“The people then ran earnestly to see her, and Lysken spoke piously to them. ‘Know that I do not suffer for robbery, or murder, or any kind of wickedness, but solely for the incorruptible Word of God.’”

She was then re-conducted to the prison, where two monks visited her, and endeavored, but in vain, to turn her from the faith. Next morning she suffered.

“On Saturday morning we rose early, some before day, some with the daylight, to see the nuptials which we thought would then be celebrated; but the crafty murderers outran us. We had slept too long, for they had finished their murderous work between three and four o’clock. They had taken that sheep to the Scheldt, and had put her into a sack, and drowned her before the people arrived, so that few persons saw it. Some, however, saw it. She went courageously to death, and spoke bravely: ‘Father, into Thy hands I commend my spirit.’ Thus she was delivered up, and it came to pass, to the honor of the Lord, that by the grace of God many were moved thereby.”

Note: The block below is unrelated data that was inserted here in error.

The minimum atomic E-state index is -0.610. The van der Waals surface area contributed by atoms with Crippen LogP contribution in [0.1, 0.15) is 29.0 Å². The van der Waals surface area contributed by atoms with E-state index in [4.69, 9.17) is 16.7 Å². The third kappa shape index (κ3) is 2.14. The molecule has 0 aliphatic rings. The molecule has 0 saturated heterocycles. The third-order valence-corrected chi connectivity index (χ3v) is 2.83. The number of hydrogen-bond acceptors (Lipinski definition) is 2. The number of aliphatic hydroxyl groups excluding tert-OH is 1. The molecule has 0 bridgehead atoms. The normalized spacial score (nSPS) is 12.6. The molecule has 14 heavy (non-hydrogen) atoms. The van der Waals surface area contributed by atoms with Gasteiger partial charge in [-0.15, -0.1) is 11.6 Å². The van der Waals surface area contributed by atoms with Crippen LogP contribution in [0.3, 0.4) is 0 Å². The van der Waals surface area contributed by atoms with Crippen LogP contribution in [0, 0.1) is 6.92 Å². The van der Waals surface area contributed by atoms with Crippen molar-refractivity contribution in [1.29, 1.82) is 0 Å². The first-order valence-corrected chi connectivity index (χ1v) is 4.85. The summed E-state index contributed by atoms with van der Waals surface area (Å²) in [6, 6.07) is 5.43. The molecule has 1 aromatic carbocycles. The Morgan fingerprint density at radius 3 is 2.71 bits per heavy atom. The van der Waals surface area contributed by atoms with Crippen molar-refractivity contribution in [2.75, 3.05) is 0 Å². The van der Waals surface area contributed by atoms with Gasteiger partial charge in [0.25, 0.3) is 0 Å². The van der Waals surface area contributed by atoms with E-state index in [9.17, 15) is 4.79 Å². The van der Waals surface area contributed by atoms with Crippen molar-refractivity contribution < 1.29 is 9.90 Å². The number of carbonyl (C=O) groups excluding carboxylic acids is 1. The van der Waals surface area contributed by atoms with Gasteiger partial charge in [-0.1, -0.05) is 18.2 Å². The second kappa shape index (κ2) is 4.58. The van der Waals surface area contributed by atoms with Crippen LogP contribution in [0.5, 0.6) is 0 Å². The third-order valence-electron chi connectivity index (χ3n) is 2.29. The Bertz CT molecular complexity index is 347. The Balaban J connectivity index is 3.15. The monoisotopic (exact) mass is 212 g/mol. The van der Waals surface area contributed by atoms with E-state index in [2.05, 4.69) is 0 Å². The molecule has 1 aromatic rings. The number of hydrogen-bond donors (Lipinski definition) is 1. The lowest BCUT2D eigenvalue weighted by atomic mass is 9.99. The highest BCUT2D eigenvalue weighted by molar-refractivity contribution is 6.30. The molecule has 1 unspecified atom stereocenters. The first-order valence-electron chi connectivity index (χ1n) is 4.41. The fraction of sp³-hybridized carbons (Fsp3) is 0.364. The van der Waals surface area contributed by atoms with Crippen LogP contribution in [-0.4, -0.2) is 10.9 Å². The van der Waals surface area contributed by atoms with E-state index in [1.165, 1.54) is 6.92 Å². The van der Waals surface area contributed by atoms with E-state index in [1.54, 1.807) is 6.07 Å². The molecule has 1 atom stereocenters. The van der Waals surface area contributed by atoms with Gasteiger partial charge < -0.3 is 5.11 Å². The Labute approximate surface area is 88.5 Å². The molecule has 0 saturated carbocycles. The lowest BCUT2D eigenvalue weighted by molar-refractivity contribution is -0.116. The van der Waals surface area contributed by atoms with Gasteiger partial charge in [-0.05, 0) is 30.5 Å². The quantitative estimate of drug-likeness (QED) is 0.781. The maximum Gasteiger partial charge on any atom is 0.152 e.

“When the people assembled, and heard that she was already dead, it occasioned a great commotion amongst them, for it grieved them as much as if she had been publicly executed. For the people said, ‘Thieves and murderers they bring publicly before all men; but their treachery is thus more manifest.’ Some simple-hearted people asked, ‘Why must these persons die, for many bear a good testimony concerning them?’ Some of the friends were present, and spoke openly to the people,—‘The reason is, that, they are more obedient to God’s command than to the Emperor’s, or men’s; because they have heartily turned to the Lord their God, from lies to truth, from darkness to light, from unrighteousness to righteousness, from unbelief to the true faith, and have accordingly amended: their lives, and been baptized, seeing they were true believers, according to the command of Christ and the practice of the Apostles.’ They further showed the people, from the Word of God, that the Papists are they of whom the Apostle Paul prophesied, namely, the seducing spirits who teach the doctrines of devils; and   moreover, that the righteous have had to suffer from the beginning, from the time of Abel to the present; that Christ also suffered and entered into the glory of His Father, and left us an example that we should follow in His footsteps; for ‘all that will live godly in Christ Jesus must suffer persecution.’”14